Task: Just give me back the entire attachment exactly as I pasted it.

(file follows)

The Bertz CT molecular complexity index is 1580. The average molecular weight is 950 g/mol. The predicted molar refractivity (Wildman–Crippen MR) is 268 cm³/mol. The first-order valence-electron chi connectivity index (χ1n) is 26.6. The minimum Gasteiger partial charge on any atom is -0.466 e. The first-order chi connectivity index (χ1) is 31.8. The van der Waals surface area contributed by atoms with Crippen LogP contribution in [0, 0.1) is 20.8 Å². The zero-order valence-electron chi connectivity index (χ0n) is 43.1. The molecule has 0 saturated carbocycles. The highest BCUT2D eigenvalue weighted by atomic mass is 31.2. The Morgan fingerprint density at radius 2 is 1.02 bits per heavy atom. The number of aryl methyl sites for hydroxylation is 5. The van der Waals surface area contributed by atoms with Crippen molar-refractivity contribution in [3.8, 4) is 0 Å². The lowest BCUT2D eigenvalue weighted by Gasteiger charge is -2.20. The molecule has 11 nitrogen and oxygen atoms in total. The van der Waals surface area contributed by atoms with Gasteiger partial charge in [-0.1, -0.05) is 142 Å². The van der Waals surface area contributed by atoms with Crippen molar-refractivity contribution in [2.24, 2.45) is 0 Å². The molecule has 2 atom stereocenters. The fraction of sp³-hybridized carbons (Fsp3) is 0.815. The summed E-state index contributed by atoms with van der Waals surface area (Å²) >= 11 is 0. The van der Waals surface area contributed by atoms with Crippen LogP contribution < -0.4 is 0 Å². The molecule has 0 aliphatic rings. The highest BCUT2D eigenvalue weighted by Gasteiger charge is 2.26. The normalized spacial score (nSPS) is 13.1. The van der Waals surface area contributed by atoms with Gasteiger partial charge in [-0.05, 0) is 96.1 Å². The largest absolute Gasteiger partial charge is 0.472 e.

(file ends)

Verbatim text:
The Bertz CT molecular complexity index is 1580. The average molecular weight is 950 g/mol. The predicted molar refractivity (Wildman–Crippen MR) is 268 cm³/mol. The first-order valence-electron chi connectivity index (χ1n) is 26.6. The minimum Gasteiger partial charge on any atom is -0.466 e. The first-order chi connectivity index (χ1) is 31.8. The van der Waals surface area contributed by atoms with Crippen LogP contribution in [0, 0.1) is 20.8 Å². The zero-order valence-electron chi connectivity index (χ0n) is 43.1. The molecule has 0 saturated carbocycles. The highest BCUT2D eigenvalue weighted by atomic mass is 31.2. The Morgan fingerprint density at radius 2 is 1.02 bits per heavy atom. The number of aryl methyl sites for hydroxylation is 5. The van der Waals surface area contributed by atoms with Crippen molar-refractivity contribution in [3.8, 4) is 0 Å². The lowest BCUT2D eigenvalue weighted by Gasteiger charge is -2.20. The molecule has 11 nitrogen and oxygen atoms in total. The van der Waals surface area contributed by atoms with Gasteiger partial charge in [-0.1, -0.05) is 142 Å². The van der Waals surface area contributed by atoms with Crippen molar-refractivity contribution in [2.24, 2.45) is 0 Å². The molecule has 2 atom stereocenters. The fraction of sp³-hybridized carbons (Fsp3) is 0.815. The summed E-state index contributed by atoms with van der Waals surface area (Å²) >= 11 is 0. The van der Waals surface area contributed by atoms with Crippen LogP contribution < -0.4 is 0 Å². The molecule has 0 aliphatic rings. The highest BCUT2D eigenvalue weighted by Gasteiger charge is 2.26. The normalized spacial score (nSPS) is 13.1. The van der Waals surface area contributed by atoms with Gasteiger partial charge in [-0.05, 0) is 96.1 Å². The largest absolute Gasteiger partial charge is 0.472 e.